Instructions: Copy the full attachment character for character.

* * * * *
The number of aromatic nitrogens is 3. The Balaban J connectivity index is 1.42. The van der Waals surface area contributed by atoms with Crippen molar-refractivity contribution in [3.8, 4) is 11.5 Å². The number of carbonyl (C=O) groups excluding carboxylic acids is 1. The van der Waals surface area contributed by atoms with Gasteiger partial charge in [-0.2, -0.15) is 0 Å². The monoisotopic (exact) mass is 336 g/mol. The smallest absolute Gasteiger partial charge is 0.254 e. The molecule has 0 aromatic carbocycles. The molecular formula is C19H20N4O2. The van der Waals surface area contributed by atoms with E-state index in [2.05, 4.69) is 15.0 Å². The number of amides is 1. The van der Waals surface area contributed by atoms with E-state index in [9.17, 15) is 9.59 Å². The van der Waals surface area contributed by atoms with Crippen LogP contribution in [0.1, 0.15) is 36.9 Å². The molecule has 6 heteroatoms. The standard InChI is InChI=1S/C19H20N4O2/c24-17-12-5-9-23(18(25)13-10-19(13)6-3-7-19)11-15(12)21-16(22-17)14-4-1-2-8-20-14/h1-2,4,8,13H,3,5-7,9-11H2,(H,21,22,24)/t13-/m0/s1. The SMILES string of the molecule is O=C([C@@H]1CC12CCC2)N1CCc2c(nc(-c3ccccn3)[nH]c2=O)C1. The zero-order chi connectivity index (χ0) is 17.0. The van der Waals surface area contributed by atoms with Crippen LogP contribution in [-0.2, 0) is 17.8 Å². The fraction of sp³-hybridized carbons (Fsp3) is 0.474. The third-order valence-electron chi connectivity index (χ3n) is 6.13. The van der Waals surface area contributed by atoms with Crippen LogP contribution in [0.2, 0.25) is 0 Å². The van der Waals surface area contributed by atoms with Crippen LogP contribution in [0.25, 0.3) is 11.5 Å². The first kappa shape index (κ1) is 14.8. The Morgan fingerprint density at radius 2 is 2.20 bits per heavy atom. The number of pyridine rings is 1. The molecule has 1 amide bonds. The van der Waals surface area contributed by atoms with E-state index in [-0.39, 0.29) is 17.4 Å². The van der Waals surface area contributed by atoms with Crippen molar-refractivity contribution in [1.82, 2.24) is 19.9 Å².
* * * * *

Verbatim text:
The number of aromatic nitrogens is 3. The Balaban J connectivity index is 1.42. The van der Waals surface area contributed by atoms with Crippen molar-refractivity contribution in [3.8, 4) is 11.5 Å². The number of carbonyl (C=O) groups excluding carboxylic acids is 1. The van der Waals surface area contributed by atoms with Gasteiger partial charge in [-0.2, -0.15) is 0 Å². The monoisotopic (exact) mass is 336 g/mol. The smallest absolute Gasteiger partial charge is 0.254 e. The molecule has 0 aromatic carbocycles. The molecular formula is C19H20N4O2. The van der Waals surface area contributed by atoms with E-state index in [2.05, 4.69) is 15.0 Å². The number of amides is 1. The van der Waals surface area contributed by atoms with E-state index in [9.17, 15) is 9.59 Å². The van der Waals surface area contributed by atoms with Crippen LogP contribution in [0.1, 0.15) is 36.9 Å². The molecule has 6 heteroatoms. The standard InChI is InChI=1S/C19H20N4O2/c24-17-12-5-9-23(18(25)13-10-19(13)6-3-7-19)11-15(12)21-16(22-17)14-4-1-2-8-20-14/h1-2,4,8,13H,3,5-7,9-11H2,(H,21,22,24)/t13-/m0/s1. The SMILES string of the molecule is O=C([C@@H]1CC12CCC2)N1CCc2c(nc(-c3ccccn3)[nH]c2=O)C1. The zero-order chi connectivity index (χ0) is 17.0. The van der Waals surface area contributed by atoms with Crippen LogP contribution in [-0.2, 0) is 17.8 Å². The fraction of sp³-hybridized carbons (Fsp3) is 0.474. The third-order valence-electron chi connectivity index (χ3n) is 6.13. The van der Waals surface area contributed by atoms with Crippen LogP contribution in [0.2, 0.25) is 0 Å². The van der Waals surface area contributed by atoms with Crippen LogP contribution in [0.25, 0.3) is 11.5 Å². The first kappa shape index (κ1) is 14.8. The Morgan fingerprint density at radius 2 is 2.20 bits per heavy atom. The number of pyridine rings is 1. The molecule has 1 amide bonds. The van der Waals surface area contributed by atoms with E-state index in [-0.39, 0.29) is 17.4 Å². The van der Waals surface area contributed by atoms with Crippen molar-refractivity contribution in [1.82, 2.24) is 19.9 Å².